A jury finds that a promising woman neurosurgeon was bumped off-track by a campaign of sex harassment and retaliation, in violation of Title VII and Massachusettes civil rights law. The First Circuit affirms awards of $600,000 against the Hospital in compensatory damages on the retaliation claim and $1,000,000 in compensatory damages against it on the hostile work environment claim (with lesser awards for other state law claims), and $1,352,525.94 in attorneys' fees.
Tuli v. Brigham & Women's Hospital, No. 09-1597 (1st Cir. Aug. 29, 2011): The focus of the case was conflict between the plaintiff and her former supervisor Dr. Arthur Day. Tuli served as "the department's professionalism officer and representative to the Hospital's Quality Assurance and Risk Management Committee ('QARM'), which required her to investigate and in some cases report on other doctors' case complications." She reported three cases to the hospital (ultimately referred to the state's licensing board) and concluded that Day's "behavior toward women has been consistently inappropriate and demeaning."
Day testified to a five-year period during which she was subject to a barrage of incidents by Day (and another surgeon named Kim), including her regularly being ignored, being called a "girl" or "little girl," having her professional credentials questioned, being hugged and touched, and getting propositioned. "Tuli repeatedly complained about these acts, but the Hospital did nothing to prevent their repetition."
The First Circuit affirms the verdict of sex harassment, holding that:
1. The chronology of events was sufficiently severe or pervasive to support liability for a hostile work environment;
2. The most recent events occurred within 300 days of her filing a timely charge with the Massachusetts Commission Against Discrimination, thus preserving the entire history of harassment as a continuing violation;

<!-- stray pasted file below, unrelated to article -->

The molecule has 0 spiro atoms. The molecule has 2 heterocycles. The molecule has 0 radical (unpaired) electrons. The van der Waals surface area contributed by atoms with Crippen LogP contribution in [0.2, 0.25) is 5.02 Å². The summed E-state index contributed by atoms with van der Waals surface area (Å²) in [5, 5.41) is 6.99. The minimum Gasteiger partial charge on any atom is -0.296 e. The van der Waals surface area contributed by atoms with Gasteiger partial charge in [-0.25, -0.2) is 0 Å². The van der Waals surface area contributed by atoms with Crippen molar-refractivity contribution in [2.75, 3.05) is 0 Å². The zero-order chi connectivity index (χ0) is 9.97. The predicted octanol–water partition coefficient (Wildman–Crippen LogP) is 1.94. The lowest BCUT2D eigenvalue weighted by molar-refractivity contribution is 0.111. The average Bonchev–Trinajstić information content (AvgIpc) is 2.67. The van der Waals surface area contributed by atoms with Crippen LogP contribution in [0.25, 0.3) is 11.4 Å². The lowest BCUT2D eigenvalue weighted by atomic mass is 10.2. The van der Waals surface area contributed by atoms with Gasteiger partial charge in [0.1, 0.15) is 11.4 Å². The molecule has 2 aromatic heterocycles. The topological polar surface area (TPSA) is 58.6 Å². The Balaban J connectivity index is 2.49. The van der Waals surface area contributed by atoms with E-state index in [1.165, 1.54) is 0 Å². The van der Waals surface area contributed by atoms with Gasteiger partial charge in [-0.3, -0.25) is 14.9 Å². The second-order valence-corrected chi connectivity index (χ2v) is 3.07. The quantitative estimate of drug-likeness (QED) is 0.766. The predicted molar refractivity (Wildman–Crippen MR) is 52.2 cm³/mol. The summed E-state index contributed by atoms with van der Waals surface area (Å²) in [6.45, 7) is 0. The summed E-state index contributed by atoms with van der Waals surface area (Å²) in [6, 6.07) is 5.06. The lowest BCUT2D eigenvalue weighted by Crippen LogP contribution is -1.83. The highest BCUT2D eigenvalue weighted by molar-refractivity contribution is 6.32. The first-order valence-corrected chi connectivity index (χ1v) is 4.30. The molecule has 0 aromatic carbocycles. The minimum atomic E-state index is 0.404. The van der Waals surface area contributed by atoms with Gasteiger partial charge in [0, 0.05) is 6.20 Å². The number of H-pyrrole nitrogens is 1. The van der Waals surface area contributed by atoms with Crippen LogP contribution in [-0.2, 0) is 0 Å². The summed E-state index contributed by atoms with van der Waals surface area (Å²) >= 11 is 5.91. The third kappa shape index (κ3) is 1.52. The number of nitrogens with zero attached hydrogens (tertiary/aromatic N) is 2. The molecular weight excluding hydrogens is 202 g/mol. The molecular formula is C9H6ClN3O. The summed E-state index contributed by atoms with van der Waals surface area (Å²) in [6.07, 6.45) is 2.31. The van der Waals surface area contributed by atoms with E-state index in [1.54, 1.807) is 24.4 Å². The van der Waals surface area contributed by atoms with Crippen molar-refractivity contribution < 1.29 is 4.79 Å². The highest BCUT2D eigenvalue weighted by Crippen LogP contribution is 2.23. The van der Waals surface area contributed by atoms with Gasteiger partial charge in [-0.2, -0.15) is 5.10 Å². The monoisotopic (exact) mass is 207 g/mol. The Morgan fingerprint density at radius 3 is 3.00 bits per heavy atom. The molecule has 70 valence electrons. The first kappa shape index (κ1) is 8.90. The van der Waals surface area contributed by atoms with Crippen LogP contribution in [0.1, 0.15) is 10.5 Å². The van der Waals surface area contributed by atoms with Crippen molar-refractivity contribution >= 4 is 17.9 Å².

3. Her complaint to Dr. Anthony Whittemore, the chief medical officer of the Hospital, was sufficient - even if not a "formal" complaint - to ward off a Faragher/Ellerth affirmative defense, where Wittemore "discouraged a formal complaint, conceding that Tuli's fear of retaliation was reasonable and known to him" (and alternatively, Massachusettes state law did not recognize such a defense, and the employer took a "tangible employment action" against Tuli); and
4. The evidence of the harassing statements was admissible over a hearsay objection "because the statements in question were not admitted for the truth of the matter asserted."
The First Circuit also affirms the retaliation judgment, based on her protected activity of complaining about the harassment, holding that:
1. The consequences of being ordered into psychological counselling by the Hospital - "invasion of privacy, potential stigma, and possible impact on employment and licensing elsewhere - 'might have dissuaded a reasonable worker from making or supporting a charge of discrimination.'"
2. Under Staub v. Proctor Hosp., 131 S. Ct. 1186 (2011), the hospital could be held liable because Dr. Day, as department head, proximately caused the hospital board to order Tuli into psychological treatment ("Day presented the case even though he had been the subject of adverse critiques by Tuli of his own performance as part of her official responsibilities and Day was the subject of her complaints about Day's own wrongful conduct toward her"); and
3. Even the supposedly neutral second level of review was tainted because "Whittemore was himself relying in part on information from Day, and he did not tell the committee of the complaints that Tuli had made about Day; although some members were apparently aware of some of the background, it was not disclosed at the meeting."
The First Circuit also affirms denial of remittitur: "Tuli described her day-to-day existence after Day's presentation as 'hell,' with the looming threat of losing her credentials acting 'like a gun to [her] head.' She could not eat or sleep and lost ten pounds. She experienced anxiety, anger, fear, and nervousness, which included physical manifestations of abdominal pain and nausea." Although there was no expert medical testimony, "such testimony although helpful is not required to show emotional harm." (The awards are not capped under Title VII at $300,000 because the state-law awards are uncapped.)
The attorney's fee award is also affirmed, including time spent on obtaining a preliminary injunction that the "Hospital says should never have been entered. We regard that injunction, to the extent it still matters, as properly entered. Much of the evidence pertinent to the committee's requirement was already in the record at the time of that injunction and nothing suggested that Tuli posed any imminent or serious threat to public health or safety."